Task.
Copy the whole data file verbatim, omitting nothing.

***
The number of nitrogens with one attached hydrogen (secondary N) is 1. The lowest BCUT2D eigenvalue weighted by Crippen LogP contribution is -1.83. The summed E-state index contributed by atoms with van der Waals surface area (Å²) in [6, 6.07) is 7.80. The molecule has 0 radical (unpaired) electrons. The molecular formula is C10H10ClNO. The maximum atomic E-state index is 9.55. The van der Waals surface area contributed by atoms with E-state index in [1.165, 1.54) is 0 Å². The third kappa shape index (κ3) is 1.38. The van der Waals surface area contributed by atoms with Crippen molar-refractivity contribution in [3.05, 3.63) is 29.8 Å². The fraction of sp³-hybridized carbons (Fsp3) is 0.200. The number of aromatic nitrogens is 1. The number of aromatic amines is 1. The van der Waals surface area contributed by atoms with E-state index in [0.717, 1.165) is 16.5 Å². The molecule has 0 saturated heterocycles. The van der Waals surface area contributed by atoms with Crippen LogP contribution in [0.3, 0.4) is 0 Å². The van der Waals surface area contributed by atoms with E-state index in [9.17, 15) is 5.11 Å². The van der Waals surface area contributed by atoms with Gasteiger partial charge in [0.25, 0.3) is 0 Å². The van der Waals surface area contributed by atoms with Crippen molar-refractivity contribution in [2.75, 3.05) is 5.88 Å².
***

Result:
The number of nitrogens with one attached hydrogen (secondary N) is 1. The lowest BCUT2D eigenvalue weighted by Crippen LogP contribution is -1.83. The summed E-state index contributed by atoms with van der Waals surface area (Å²) in [6, 6.07) is 7.80. The molecule has 0 radical (unpaired) electrons. The molecular formula is C10H10ClNO. The maximum atomic E-state index is 9.55. The van der Waals surface area contributed by atoms with E-state index in [1.165, 1.54) is 0 Å². The third kappa shape index (κ3) is 1.38. The van der Waals surface area contributed by atoms with Crippen molar-refractivity contribution in [3.05, 3.63) is 29.8 Å². The fraction of sp³-hybridized carbons (Fsp3) is 0.200. The number of aromatic nitrogens is 1. The number of aromatic amines is 1. The van der Waals surface area contributed by atoms with E-state index in [0.717, 1.165) is 16.5 Å². The molecule has 0 saturated heterocycles. The van der Waals surface area contributed by atoms with Crippen LogP contribution in [0.3, 0.4) is 0 Å². The van der Waals surface area contributed by atoms with E-state index in [9.17, 15) is 5.11 Å². The van der Waals surface area contributed by atoms with Gasteiger partial charge in [0.25, 0.3) is 0 Å². The van der Waals surface area contributed by atoms with Crippen molar-refractivity contribution in [2.75, 3.05) is 5.88 Å².